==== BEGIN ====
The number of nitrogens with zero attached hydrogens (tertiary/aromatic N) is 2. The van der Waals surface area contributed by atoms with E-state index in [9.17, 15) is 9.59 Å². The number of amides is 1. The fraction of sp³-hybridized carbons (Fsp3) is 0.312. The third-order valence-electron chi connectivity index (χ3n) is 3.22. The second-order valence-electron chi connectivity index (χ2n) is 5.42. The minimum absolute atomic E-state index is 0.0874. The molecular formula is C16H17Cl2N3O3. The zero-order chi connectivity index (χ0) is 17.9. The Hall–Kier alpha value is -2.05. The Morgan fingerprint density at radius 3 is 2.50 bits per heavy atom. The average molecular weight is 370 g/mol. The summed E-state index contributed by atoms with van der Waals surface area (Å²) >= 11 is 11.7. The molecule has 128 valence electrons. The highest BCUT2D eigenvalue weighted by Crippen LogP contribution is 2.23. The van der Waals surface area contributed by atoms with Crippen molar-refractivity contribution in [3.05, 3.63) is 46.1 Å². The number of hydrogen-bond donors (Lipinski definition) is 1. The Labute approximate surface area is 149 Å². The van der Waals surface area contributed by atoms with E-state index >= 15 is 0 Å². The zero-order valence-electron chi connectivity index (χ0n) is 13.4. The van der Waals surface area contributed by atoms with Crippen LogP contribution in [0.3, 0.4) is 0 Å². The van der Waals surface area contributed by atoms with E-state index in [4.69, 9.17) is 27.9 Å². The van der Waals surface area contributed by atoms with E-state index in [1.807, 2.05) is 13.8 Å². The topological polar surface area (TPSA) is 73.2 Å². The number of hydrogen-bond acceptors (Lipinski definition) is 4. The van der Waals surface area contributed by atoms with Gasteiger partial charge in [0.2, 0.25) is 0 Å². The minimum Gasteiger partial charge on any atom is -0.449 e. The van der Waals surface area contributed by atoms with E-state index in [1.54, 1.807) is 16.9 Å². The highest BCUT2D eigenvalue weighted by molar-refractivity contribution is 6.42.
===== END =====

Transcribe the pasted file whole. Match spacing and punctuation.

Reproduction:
The number of nitrogens with zero attached hydrogens (tertiary/aromatic N) is 2. The van der Waals surface area contributed by atoms with E-state index in [9.17, 15) is 9.59 Å². The number of amides is 1. The fraction of sp³-hybridized carbons (Fsp3) is 0.312. The third-order valence-electron chi connectivity index (χ3n) is 3.22. The second-order valence-electron chi connectivity index (χ2n) is 5.42. The minimum absolute atomic E-state index is 0.0874. The molecular formula is C16H17Cl2N3O3. The zero-order chi connectivity index (χ0) is 17.9. The Hall–Kier alpha value is -2.05. The Morgan fingerprint density at radius 3 is 2.50 bits per heavy atom. The average molecular weight is 370 g/mol. The summed E-state index contributed by atoms with van der Waals surface area (Å²) >= 11 is 11.7. The molecule has 128 valence electrons. The highest BCUT2D eigenvalue weighted by Crippen LogP contribution is 2.23. The van der Waals surface area contributed by atoms with Crippen molar-refractivity contribution in [3.05, 3.63) is 46.1 Å². The number of hydrogen-bond donors (Lipinski definition) is 1. The Labute approximate surface area is 149 Å². The van der Waals surface area contributed by atoms with E-state index >= 15 is 0 Å². The zero-order valence-electron chi connectivity index (χ0n) is 13.4. The van der Waals surface area contributed by atoms with Crippen LogP contribution in [0.3, 0.4) is 0 Å². The van der Waals surface area contributed by atoms with E-state index in [4.69, 9.17) is 27.9 Å². The van der Waals surface area contributed by atoms with E-state index in [1.807, 2.05) is 13.8 Å². The topological polar surface area (TPSA) is 73.2 Å². The number of hydrogen-bond acceptors (Lipinski definition) is 4. The van der Waals surface area contributed by atoms with Gasteiger partial charge in [0.2, 0.25) is 0 Å². The minimum Gasteiger partial charge on any atom is -0.449 e. The van der Waals surface area contributed by atoms with E-state index in [1.54, 1.807) is 16.9 Å². The highest BCUT2D eigenvalue weighted by molar-refractivity contribution is 6.42.